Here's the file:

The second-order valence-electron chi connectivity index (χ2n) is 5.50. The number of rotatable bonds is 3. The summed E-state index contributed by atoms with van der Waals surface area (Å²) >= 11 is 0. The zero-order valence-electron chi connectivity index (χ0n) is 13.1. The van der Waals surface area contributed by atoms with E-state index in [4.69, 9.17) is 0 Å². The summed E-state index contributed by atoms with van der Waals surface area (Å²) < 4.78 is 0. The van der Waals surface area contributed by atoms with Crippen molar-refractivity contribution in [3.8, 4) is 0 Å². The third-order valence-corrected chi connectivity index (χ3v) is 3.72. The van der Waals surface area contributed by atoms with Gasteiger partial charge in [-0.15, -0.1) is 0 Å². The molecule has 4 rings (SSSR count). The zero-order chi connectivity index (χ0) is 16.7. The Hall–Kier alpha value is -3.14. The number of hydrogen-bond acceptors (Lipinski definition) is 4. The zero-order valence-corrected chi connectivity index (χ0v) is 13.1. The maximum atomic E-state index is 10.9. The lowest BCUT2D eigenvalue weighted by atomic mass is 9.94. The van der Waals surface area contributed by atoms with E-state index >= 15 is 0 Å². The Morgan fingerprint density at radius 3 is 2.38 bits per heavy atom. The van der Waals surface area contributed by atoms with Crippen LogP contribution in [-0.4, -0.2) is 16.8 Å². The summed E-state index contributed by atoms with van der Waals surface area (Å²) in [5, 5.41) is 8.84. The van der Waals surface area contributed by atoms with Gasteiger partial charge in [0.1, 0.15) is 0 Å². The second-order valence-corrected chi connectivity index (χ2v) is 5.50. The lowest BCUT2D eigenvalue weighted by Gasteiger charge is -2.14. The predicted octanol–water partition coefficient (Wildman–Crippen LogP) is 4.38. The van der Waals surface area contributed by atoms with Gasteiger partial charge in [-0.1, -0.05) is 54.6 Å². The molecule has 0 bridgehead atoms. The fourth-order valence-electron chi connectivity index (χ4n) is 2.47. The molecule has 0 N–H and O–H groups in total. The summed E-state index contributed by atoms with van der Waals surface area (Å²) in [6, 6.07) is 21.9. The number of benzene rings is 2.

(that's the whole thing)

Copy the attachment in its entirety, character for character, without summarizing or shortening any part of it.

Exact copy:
The second-order valence-electron chi connectivity index (χ2n) is 5.50. The number of rotatable bonds is 3. The summed E-state index contributed by atoms with van der Waals surface area (Å²) >= 11 is 0. The zero-order valence-electron chi connectivity index (χ0n) is 13.1. The van der Waals surface area contributed by atoms with E-state index in [4.69, 9.17) is 0 Å². The summed E-state index contributed by atoms with van der Waals surface area (Å²) < 4.78 is 0. The van der Waals surface area contributed by atoms with Crippen molar-refractivity contribution in [3.8, 4) is 0 Å². The third-order valence-corrected chi connectivity index (χ3v) is 3.72. The van der Waals surface area contributed by atoms with Gasteiger partial charge in [-0.15, -0.1) is 0 Å². The molecule has 4 rings (SSSR count). The zero-order chi connectivity index (χ0) is 16.7. The Hall–Kier alpha value is -3.14. The number of hydrogen-bond acceptors (Lipinski definition) is 4. The zero-order valence-corrected chi connectivity index (χ0v) is 13.1. The maximum atomic E-state index is 10.9. The lowest BCUT2D eigenvalue weighted by atomic mass is 9.94. The van der Waals surface area contributed by atoms with E-state index >= 15 is 0 Å². The Morgan fingerprint density at radius 3 is 2.38 bits per heavy atom. The van der Waals surface area contributed by atoms with Crippen LogP contribution in [-0.4, -0.2) is 16.8 Å². The summed E-state index contributed by atoms with van der Waals surface area (Å²) in [5, 5.41) is 8.84. The van der Waals surface area contributed by atoms with Gasteiger partial charge in [0.1, 0.15) is 0 Å². The second-order valence-corrected chi connectivity index (χ2v) is 5.50. The lowest BCUT2D eigenvalue weighted by Gasteiger charge is -2.14. The predicted octanol–water partition coefficient (Wildman–Crippen LogP) is 4.38. The van der Waals surface area contributed by atoms with Gasteiger partial charge in [-0.1, -0.05) is 54.6 Å². The molecule has 0 bridgehead atoms. The fourth-order valence-electron chi connectivity index (χ4n) is 2.47. The molecule has 0 N–H and O–H groups in total. The summed E-state index contributed by atoms with van der Waals surface area (Å²) in [6, 6.07) is 21.9. The number of benzene rings is 2.